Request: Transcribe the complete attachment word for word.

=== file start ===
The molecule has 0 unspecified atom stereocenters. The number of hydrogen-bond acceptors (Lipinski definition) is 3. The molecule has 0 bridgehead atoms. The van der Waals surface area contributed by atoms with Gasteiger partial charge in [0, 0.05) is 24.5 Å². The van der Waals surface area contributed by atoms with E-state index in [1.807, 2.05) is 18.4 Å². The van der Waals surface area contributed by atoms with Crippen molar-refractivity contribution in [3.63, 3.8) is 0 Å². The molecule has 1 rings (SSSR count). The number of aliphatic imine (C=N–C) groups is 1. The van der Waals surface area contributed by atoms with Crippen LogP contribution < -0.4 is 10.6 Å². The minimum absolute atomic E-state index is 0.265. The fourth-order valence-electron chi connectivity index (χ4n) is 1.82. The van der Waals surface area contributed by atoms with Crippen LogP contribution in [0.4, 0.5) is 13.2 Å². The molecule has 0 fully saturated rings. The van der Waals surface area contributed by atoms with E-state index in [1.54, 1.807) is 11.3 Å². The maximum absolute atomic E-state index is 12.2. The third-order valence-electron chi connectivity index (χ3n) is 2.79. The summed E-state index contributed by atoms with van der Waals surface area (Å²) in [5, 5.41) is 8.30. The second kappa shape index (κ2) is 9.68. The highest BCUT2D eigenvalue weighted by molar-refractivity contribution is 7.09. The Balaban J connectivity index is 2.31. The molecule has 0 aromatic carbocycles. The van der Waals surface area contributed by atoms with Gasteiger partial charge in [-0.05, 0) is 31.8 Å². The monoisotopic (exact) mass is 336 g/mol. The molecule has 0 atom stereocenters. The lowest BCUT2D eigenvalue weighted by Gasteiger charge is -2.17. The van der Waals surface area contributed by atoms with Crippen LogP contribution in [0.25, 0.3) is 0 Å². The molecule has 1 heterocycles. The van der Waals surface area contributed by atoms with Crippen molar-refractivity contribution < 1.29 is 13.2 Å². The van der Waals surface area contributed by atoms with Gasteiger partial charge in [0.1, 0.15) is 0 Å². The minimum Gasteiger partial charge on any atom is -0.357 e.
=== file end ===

The molecule has 0 unspecified atom stereocenters. The number of hydrogen-bond acceptors (Lipinski definition) is 3. The molecule has 0 bridgehead atoms. The van der Waals surface area contributed by atoms with Gasteiger partial charge in [0, 0.05) is 24.5 Å². The van der Waals surface area contributed by atoms with E-state index in [1.807, 2.05) is 18.4 Å². The van der Waals surface area contributed by atoms with Crippen molar-refractivity contribution in [3.63, 3.8) is 0 Å². The molecule has 1 rings (SSSR count). The number of aliphatic imine (C=N–C) groups is 1. The van der Waals surface area contributed by atoms with Crippen LogP contribution < -0.4 is 10.6 Å². The minimum absolute atomic E-state index is 0.265. The fourth-order valence-electron chi connectivity index (χ4n) is 1.82. The van der Waals surface area contributed by atoms with Crippen LogP contribution in [0.4, 0.5) is 13.2 Å². The molecule has 0 fully saturated rings. The van der Waals surface area contributed by atoms with E-state index in [1.54, 1.807) is 11.3 Å². The maximum absolute atomic E-state index is 12.2. The third-order valence-electron chi connectivity index (χ3n) is 2.79. The summed E-state index contributed by atoms with van der Waals surface area (Å²) in [5, 5.41) is 8.30. The second kappa shape index (κ2) is 9.68. The highest BCUT2D eigenvalue weighted by molar-refractivity contribution is 7.09. The Balaban J connectivity index is 2.31. The molecule has 0 aromatic carbocycles. The van der Waals surface area contributed by atoms with Gasteiger partial charge in [-0.05, 0) is 31.8 Å². The monoisotopic (exact) mass is 336 g/mol. The molecule has 0 atom stereocenters. The lowest BCUT2D eigenvalue weighted by Gasteiger charge is -2.17. The van der Waals surface area contributed by atoms with Crippen LogP contribution in [0.25, 0.3) is 0 Å². The molecule has 1 heterocycles. The van der Waals surface area contributed by atoms with Crippen molar-refractivity contribution < 1.29 is 13.2 Å². The van der Waals surface area contributed by atoms with Gasteiger partial charge in [0.1, 0.15) is 0 Å². The minimum Gasteiger partial charge on any atom is -0.357 e.